Curry = Happy

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August 17, 2014 by josie100olives

This recent comment from a good friend of mine pretty much nails it –

‘Bad day. Curry. Better.’

Says it all really.

Having a had that kind of week myself (and one which did not allow for menu planning and/or weeknight shopping) curry was my obvious choice for FND.

Curry is fast, there are lots of good vegetarian options and I always have ingredients on hand. I do have a rather excessive spice collection though. This is due to my need to be able to make any curry recipe in any book at any given time. It’s not normal, I know.

On the menu this week were two old favourites – Davinder Bedi’s chicken achari and cauliflower coconut curry.

The achari recipe by Melbourne restaurateur Davinder Bedi is one I found online more than five years ago (when we still lived in Queensland) and have made regularly ever since. Ironically, we now live around the corner from Bedi’s Restaurant, and the achari isn’t on the menu!

I use mustard seeds instead of the oil called for in the recipe, and if you don’t have the amchur powder, you could use something similarly sour – tamarind paste would work well, as would simply adding a good squeeze of lemon. I’ve also left out the fenugreek seeds before – it’s not quite the same, so get some if you can.

The cauliflower curry is from hands down the best curry cookbook I own, which was purchased for the princely sum of $15 in a Borders sale. This curry is a good one if you have vegans to feed, as the creaminess comes from coconut milk rather than dairy. I add chickpeas and spinach to make it more filling and up the nutritional content. Pretty much any veggies play happily in this dish, so use what you’ve got. Another thing I like about this curry is that it contains no onions, garlic or ginger. Some people can’t eat/don’t like them and it can be hard to find recipes without these ingredients. Also, sometimes you just don’t want to chop ’em. This freezes well too, so good for lunches.

We served the curries with steamed rice, roti, kachumber salad (diced red onion, tomato, cucumber and coriander doused in lemon juice) mint raita and homemade Goan eggplant pickle


South Indian Curry Recipe

A great curry recipe for anyone who can’t eat onions, garlic or ginger


Cauliflower Coconut Curry


1 tbsp chickpea/besan flour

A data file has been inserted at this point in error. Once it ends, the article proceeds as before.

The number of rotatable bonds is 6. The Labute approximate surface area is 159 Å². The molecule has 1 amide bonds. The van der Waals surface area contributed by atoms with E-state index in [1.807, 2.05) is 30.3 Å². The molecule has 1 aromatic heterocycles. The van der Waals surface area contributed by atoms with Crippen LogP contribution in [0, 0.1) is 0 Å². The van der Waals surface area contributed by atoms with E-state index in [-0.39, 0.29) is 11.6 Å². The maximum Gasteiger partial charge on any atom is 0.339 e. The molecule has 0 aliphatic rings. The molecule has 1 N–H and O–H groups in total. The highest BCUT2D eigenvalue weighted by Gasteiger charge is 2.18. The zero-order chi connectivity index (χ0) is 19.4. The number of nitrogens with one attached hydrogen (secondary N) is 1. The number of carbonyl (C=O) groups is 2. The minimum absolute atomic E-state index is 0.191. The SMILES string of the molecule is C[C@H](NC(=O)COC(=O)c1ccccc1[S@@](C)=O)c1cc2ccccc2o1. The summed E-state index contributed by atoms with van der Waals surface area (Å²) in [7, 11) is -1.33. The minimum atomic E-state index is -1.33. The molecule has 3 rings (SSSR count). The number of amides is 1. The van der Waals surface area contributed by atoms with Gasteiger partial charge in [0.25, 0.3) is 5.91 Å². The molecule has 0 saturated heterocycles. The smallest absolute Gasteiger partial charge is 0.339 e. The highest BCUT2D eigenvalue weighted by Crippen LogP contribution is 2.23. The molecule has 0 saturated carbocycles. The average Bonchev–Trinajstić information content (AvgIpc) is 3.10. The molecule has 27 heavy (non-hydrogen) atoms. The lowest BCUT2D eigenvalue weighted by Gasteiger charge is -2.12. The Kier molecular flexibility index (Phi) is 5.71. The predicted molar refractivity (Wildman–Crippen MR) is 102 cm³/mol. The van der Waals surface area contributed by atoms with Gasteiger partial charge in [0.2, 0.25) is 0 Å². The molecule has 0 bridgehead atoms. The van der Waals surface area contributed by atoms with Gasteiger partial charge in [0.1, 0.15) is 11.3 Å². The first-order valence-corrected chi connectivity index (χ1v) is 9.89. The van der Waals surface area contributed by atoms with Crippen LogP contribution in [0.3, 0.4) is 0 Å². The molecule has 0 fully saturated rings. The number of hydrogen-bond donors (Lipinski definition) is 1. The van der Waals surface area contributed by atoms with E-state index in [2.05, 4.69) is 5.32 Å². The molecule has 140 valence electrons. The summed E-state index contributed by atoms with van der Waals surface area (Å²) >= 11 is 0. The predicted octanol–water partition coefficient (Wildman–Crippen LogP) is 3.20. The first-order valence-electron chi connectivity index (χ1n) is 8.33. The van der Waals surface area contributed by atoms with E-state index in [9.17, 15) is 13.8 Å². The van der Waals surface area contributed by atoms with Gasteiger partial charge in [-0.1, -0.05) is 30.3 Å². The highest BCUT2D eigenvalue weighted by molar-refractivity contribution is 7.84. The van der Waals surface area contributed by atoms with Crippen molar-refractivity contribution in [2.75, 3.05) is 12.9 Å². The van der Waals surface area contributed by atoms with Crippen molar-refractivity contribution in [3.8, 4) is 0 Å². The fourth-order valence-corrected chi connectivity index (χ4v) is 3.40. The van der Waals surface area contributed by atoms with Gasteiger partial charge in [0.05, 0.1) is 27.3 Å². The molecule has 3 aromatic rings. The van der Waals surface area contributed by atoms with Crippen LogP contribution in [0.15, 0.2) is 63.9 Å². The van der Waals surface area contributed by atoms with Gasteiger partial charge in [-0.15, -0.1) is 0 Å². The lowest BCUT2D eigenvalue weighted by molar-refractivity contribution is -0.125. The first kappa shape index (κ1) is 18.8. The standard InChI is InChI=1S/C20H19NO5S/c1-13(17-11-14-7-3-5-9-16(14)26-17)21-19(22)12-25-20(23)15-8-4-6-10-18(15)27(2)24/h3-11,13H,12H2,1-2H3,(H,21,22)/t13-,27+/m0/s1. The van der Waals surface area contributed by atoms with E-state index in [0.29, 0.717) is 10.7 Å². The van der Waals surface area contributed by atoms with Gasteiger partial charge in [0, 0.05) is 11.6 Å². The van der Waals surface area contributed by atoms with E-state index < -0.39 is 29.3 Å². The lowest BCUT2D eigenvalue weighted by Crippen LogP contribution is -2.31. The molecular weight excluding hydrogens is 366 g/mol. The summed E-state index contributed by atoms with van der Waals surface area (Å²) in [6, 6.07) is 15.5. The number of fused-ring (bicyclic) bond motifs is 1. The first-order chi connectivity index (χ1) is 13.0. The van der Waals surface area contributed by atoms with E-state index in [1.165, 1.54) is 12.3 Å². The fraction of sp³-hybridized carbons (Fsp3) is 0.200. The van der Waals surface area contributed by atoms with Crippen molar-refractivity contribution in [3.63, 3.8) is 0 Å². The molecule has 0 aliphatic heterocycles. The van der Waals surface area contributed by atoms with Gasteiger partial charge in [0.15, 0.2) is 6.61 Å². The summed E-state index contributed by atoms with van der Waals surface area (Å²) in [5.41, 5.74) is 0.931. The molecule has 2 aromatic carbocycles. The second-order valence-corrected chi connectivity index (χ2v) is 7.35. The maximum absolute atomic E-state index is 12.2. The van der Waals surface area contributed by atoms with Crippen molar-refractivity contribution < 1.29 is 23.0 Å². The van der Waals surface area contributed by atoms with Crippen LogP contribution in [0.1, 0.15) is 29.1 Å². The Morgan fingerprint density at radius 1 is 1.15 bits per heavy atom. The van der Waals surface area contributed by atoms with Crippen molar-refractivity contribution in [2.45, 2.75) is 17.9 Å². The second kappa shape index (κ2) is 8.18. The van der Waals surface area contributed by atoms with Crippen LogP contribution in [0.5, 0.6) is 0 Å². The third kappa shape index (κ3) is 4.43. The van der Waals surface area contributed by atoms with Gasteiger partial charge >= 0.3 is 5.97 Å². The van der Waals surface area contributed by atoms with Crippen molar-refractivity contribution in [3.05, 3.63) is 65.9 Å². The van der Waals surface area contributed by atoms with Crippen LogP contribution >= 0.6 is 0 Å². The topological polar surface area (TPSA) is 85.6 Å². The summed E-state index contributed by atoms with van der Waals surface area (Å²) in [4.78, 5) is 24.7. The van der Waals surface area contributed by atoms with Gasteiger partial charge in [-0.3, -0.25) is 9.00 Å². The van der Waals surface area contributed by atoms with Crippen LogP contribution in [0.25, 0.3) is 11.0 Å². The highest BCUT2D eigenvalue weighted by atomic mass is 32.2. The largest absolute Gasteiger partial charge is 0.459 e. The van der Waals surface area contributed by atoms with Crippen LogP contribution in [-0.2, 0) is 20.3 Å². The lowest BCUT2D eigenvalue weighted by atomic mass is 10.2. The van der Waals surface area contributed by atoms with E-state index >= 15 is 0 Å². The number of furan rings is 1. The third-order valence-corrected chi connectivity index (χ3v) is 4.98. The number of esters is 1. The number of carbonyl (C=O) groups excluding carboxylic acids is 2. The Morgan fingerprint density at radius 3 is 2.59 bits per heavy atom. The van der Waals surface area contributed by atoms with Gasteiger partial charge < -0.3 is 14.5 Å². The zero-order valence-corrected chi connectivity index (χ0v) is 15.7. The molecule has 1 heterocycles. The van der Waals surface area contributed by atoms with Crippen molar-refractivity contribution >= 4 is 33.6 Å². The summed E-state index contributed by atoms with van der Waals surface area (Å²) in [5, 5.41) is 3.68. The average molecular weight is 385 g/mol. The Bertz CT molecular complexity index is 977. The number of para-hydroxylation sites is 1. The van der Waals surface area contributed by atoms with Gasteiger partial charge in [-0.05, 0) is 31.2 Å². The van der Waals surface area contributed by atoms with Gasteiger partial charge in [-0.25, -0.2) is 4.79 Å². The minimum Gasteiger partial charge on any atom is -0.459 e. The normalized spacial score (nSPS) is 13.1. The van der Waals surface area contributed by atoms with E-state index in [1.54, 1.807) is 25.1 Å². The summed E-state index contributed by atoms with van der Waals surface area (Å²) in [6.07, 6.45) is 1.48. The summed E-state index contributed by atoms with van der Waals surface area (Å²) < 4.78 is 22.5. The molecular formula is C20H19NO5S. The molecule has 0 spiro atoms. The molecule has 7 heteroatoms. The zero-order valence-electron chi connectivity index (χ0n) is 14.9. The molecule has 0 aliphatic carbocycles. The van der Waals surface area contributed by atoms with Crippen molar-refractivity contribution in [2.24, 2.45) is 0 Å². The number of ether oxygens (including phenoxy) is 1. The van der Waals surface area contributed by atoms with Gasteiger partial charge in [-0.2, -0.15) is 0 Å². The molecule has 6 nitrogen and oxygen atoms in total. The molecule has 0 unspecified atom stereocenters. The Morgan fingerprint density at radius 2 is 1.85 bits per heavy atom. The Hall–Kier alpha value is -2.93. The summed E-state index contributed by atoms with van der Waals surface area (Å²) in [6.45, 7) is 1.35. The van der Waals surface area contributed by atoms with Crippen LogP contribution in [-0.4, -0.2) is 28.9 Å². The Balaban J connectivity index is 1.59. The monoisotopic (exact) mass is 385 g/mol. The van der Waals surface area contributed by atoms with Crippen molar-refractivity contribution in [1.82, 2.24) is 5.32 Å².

1/2 tsp turmeric

1 tsp ground cumin

1/2-1 tsp chilli powder or flakes (optional and to taste depending on your heat tolerance)

1 tbsp (yes, tablespoon) ground coriander

2 tbsp oil (I use coconut oil for the flavour)

8-10 curry leaves

1 tsp mustard seeds

1 tsp cumin seeds

1/2 head of cauliflower, chopped into florets

1 cup coconut milk

1 tin chickpeas, drained

2 blocks of frozen spinach (or 2-3 large handfuls of fresh)

Juice of 1/2 -1 lemon

Salt to taste (I find it needs quite a lot – sometimes more than a teaspoon, but taste as you go)


Mix the chickpea flour, turmeric, cumin, chilli flakes and coriander with 1/2 cup water in a small bowl and set aside*. Heat oil in a large pot  until shimmering and add curry leaves, cumin and mustard seeds. Once the curry leaves have darkened and the seeds start to pop (careful not to burn them or they will taste bitter) add the spice and water mixture and turn the heat down a bit. This will start to bubble and thicken quite quickly, so keep stirring to prevent it sticking and add water as needed to keep it at a saucy texture – a bit like thick gravy – and cook for about 5 minutes. Add the chopped cauliflower and chickpeas and stir to coat in the sauce, then add the coconut milk. Lower the heat, cover and cook for 8-10 min or until the cauliflower is almost tender (sometimes this seems to take ages, other times, not that long). Add the frozen spinach and cook for another 5 minutes or so. Add the lemon juice and salt to taste. Serve with rice or roti.

*Note: I always keep a bag of besan flour in my freezer, where it keeps for ages. If you don’t have any besan flour, you can leave it out and reduce the water to 1-2 tbsp. However, this is what helps the sauce to thicken, so you may find the end result is more watery. Using regular flour might work as a substitute, but I have never tried. If you do, let me know in the comments how it goes.



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